Emotional Wounds Thesaurus: A House Fire

When you’re writing a character, it’s important to know why she is the way she is. Knowing her backstory is important to achieving this end, and one of the most impactful pieces of a character’s backstory is her emotional wound. This negative experience from the past is so intense that a character will go to great lengths to avoid experiencing that kind of pain and negative emotion again. As a result, certain behaviors, beliefs, and character traits will emerge.

Characters, like real people, are unique, and will respond to wounding events differently. The vast array of possible emotional wounds combined with each character’s personality gives you many options in terms of how your character will turn out. With the right amount of exploration, you should be able to come up with a character whose past appropriately affects her present, resulting in a realistic character that will ring true with readers. Understanding what wounds a protagonist bears will also help you plot out her arc, creating a compelling journey of change that will satisfy readers.

476498161_1bdf735c92_oWe hope the sample list of ideas below will help you see how emotional trauma will influence your character’s behavior and mindset. For the full entry of this and over 100 other emotional wounds, check into our bestselling resource, The Emotional Wound Thesaurus: A Writer’s Guide to Character Expression.


Examples: One’s home and belongings being destroyed due to

  • faulty wiring
  • a lightning strike
  • a grease fire in the kitchen
  • unattended food on the stove…

Basic Needs Often Compromised By This Wound: physiological needs, safety and security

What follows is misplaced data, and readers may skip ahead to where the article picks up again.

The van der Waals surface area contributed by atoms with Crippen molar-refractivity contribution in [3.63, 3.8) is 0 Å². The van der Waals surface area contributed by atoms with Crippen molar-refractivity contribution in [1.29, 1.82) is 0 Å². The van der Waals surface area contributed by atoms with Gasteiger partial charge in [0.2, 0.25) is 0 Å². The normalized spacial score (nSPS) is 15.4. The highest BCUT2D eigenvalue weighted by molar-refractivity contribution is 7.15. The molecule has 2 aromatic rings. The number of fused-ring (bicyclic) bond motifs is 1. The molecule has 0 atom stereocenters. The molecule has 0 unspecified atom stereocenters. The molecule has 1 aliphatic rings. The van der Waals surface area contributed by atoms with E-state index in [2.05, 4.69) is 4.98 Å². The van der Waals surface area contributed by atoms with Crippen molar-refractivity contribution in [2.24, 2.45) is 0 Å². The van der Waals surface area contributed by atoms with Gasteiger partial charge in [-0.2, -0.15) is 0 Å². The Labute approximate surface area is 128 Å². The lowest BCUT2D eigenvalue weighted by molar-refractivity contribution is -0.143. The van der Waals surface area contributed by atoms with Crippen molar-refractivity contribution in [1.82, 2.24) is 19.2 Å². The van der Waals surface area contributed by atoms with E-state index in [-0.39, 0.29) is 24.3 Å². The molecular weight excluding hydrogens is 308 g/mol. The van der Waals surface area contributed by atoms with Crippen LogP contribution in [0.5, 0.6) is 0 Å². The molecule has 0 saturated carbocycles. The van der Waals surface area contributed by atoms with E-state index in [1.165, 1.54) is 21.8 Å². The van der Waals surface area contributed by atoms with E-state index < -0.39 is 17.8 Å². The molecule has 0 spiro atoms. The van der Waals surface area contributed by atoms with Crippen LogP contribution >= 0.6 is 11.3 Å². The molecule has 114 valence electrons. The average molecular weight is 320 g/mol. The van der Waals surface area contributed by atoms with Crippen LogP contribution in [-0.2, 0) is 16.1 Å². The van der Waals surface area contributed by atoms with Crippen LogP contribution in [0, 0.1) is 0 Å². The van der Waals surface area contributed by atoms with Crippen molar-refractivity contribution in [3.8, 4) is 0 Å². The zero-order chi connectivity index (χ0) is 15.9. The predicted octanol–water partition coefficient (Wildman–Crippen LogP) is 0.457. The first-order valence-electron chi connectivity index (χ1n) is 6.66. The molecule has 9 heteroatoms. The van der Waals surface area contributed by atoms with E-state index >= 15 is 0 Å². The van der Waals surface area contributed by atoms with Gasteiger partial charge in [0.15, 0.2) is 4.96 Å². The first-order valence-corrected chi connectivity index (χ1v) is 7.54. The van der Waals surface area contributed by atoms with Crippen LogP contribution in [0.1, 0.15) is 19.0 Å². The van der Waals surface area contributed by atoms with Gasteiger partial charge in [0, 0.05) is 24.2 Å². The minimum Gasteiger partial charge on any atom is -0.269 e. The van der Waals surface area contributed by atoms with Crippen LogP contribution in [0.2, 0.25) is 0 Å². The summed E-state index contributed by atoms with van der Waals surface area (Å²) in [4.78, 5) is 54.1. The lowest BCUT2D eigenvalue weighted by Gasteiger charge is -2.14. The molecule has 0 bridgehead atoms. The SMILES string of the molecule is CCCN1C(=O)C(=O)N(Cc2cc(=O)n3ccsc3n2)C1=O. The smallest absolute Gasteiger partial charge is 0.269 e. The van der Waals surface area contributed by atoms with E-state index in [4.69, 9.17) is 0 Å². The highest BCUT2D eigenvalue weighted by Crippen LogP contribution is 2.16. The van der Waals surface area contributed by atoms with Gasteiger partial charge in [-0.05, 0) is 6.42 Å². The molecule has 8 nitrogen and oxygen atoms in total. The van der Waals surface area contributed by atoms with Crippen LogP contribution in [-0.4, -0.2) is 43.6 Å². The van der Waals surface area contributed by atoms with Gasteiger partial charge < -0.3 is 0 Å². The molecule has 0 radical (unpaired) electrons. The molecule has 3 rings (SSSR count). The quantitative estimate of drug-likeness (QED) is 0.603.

False Beliefs That May Be Embraced As a Result of This Wound:

  • I can’t be trusted with anything important. (If the character blames himself)
  • I can’t trust the important things to anyone but me. (If someone else is to blame)
  • Don’t get too attached to anyone or anything, because they can disappear at any time…

Positive Attributes That May Result: alert, cautious, grateful, meticulous, nurturing, simple, thrifty

Negative Traits That May Result: apathetic, callous, fussy, humorless, morbid, needy, obsessive, pessimistic, possessive, stingy, ungrateful, withdrawn, worrywart

Resulting Fears:

  • Fear of fire
  • Fear of losing one’s material things
  • Fear of losing irreplaceable heirlooms or sentimental items…

Possible Habits That May Emerge: 

  • Obsessively checking one’s new residence for anything that could cause another fire to start
  • Moving often, so as not to become attached to any dwelling place
  • Renting rather than owning
  • Becoming stingy with one’s money; not purchasing unnecessary items as a way of not becoming attached to them
  • Becoming disdainful of materialism…

TIP: If you need help understanding the impact of these factors, please read our introductory post on the Emotional Wound Thesaurus.

photo credit: Kiwi NZ at Creative Commons

Which emotional wounds are haunting your characters and keeping them from being whole and fulfilled?

Emotional wounds are incredibly formative, changing how a character views the world, causing trust issues, damaging their self-worth, dictating how they will interact with other people, and making it harder for them to achieve their goals. As such, understanding your character’s wound is vitally important to your overall story.

To help with this, we have integrated this thesaurus into our online library at One Stop For Writers.


Each entry has been enhanced and expanded to provide even more helpful information about your character’s wounds and is cross-referenced with our other thesauruses for easy searchability. We’ve also included a must-see tutorial on this topic—a crash-course on how a wound impacts the affected character and the role wounds play in his or her arc over the course of a story. Interested in seeing a sampling of our completed wound thesaurus entries?  Head on over and register for free!